The old Castle Rest Nursing Home was first built as a general hospital in 1916 becoming East Castle Rest Nursing home in 1967. Unfortunately, “Castle Rest” ended up in receivership under Lorreto Management Group where it remained until a group of black professionals called the Syracuse Black Leadership Congress successfully campaigned for control.
In 1994, under the auspices of The Syracuse Black Leadership Congress, a new facility was built and re-named after the late Vivian Teal Howard, local social worker, community activist, and wife of Hopp’s Memorial CME Pastor, Rev. Larry S. Howard.
The newly built and renamed Vivian Teal Howard Residential Health Care Facility opened with much fanfare as a health care institution managed and operated by the African American community. Over 50 percent of Vivian Teal Howard’s clients are African-American or Hispanic making the residential health care facility an important part of the city’s minority community.
Several years into operating Vivian Teal Howard RHC began to show cracks in the veneer, complaints about their failure to pay health care professionals prevailing wages were among some early grievances about the operation of VTH. Horror stories of visits with relatives were common place, as I was told of a man laying in bed the floor surrounding him was so filthy that “your feet felt as though they were on fly paper.”
The Syracuse Black Leadership Congress, an organization that campaigned for control of VTH no longer exists. In July of 2004 Rev. Howard left Hopp’s Memorial CME and Syracuse to move to be closer to family in Denver, Co. The legacy to a remembered Social Worker is mired in controversy over the quality of resident patient care.
The federal Centers for Medicare and Medicaid Services on Thursday identified 54 U.S. nursing homes across the United States the only one listed in New York State was Vivian Teal Howard as a result of the serious problems found in the CMS report the VTH was recently fined $215,212.50.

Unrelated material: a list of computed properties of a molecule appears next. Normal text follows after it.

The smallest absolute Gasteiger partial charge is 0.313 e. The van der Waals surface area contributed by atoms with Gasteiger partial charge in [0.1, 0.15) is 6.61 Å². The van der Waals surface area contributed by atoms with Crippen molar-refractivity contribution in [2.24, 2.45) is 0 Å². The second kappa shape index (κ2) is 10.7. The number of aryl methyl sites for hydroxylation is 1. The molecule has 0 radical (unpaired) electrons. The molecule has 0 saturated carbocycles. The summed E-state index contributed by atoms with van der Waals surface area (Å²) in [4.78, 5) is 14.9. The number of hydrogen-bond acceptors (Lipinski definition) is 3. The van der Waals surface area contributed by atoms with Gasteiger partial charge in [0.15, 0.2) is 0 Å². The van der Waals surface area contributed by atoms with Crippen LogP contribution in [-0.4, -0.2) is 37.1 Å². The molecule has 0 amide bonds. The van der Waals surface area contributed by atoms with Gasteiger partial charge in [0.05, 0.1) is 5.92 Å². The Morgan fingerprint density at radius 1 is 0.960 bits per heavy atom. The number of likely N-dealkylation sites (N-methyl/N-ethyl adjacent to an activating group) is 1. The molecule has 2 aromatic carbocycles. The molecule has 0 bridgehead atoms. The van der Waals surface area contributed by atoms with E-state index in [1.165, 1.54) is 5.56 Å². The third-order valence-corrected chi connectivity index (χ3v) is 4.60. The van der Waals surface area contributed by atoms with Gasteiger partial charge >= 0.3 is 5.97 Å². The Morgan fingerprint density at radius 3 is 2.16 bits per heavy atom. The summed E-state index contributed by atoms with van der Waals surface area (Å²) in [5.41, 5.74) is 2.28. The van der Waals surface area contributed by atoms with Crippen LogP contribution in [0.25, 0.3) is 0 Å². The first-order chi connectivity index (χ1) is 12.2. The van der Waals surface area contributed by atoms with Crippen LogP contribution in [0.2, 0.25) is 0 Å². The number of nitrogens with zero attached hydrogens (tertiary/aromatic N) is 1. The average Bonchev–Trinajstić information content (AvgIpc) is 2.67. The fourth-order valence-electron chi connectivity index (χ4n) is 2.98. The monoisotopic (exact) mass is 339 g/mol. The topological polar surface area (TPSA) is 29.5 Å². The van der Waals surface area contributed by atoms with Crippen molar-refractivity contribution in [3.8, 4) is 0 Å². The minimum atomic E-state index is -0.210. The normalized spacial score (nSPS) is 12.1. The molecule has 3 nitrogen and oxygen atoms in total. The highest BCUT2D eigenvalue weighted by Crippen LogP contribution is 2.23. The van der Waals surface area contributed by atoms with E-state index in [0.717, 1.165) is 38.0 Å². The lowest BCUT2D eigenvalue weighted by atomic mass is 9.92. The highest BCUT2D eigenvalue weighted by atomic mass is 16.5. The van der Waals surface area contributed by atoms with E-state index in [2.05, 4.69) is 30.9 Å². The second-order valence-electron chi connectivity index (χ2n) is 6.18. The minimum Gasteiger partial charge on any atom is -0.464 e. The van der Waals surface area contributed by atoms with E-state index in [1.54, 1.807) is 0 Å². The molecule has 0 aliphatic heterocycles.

According to the 126-page report based on a January 2007 visit by the Department of Health And Human Services Centers for Medicare & Medicaid Services:
“Resident #12 maintained a record of receiving his oxycodone and whether the oxycodone was available. Per the record: – January 6, 2007: the LPN (licensed practical nurse) medication nurse informed him that there were only 2 tablets remaining of oxycodone, and that that physician had not reordered this medication; – January 7, 2007: the resident received the last 2 oxycodone tablets; – January 8, 2007: oxycodone was not available, and had not yet been ordered by the physician;- January 9, 2007: oxycodone was not available; – January 10, 2007: oxycodone was not available; – January 11, 2007: oxycodone had arrived today and was administered at 10:00 PM.
A nursing progress note written by an LPN on January 7, 2007 at 10:30 AM, documented that the resident complained of lower back pain and that pain medication was not available, but the resident received morphine. A nursing progress note dated January 11, 2007 documented that the resident stated to the nurse that he got relief from oxycodone. The resident stated to a surveyor on January 26, 2007 at 11:15 AM that there was a period of days earlier in January 2007 that his oxycodone was unavailable. On January 26, 2007 at 1:20 PM, the resident stated that he had pain all the time and that it was “agonizing” without receiving the oxycodone. ”
When Joe Corradino took over the administrator job at Vivian Teal Howard Residential Health Care Facility he knew there were issues at Syracuse’s inner-city facility, “I knew when I took the job I started in June of 2006 and was only here a few months before the inspection. The bad survey goes back a year ago. It was a difficult survey, we received the report and acted immediately, we hired consultants and we were inspected again in January of this year. And another follow-up in May for the January report, that was cleared.”
Corradino continues, “The facility is doing much better than it was a year ago, I feel bad about this, people are saying, ‘oh my God what’s going on in there’, it’s long past us” Corradino seams sincerely apologetic and accommodating, “I’ve spoken to a lot of people and they’re generally supportive.”
Former VTH Board Member Walt Dixie came to the defense of management as he points to greater issues that impact care at the facility, “As hospitals release people back into the black community sometimes they are the sickest and they’re in greater need of care and with the lack of an adequate Medicare reimbursement formula, like anything you have costs. For example Van Dyne receives support from Onondaga County they have a hard time with costs. And then add it up you have to hire people, how competitive can you be? And lack of funds can have an impact on training and development of staff a never-ending cycle. Vivian Teal Howard Residential Health Care Facility needs a foundation to raise money to help the place.”
As he rushes off to handle another situation Mr. Corridino assures me that his door is open and that the facility is making steady improvements. “Next spring, these reports will reflect the work that we’ve done here.”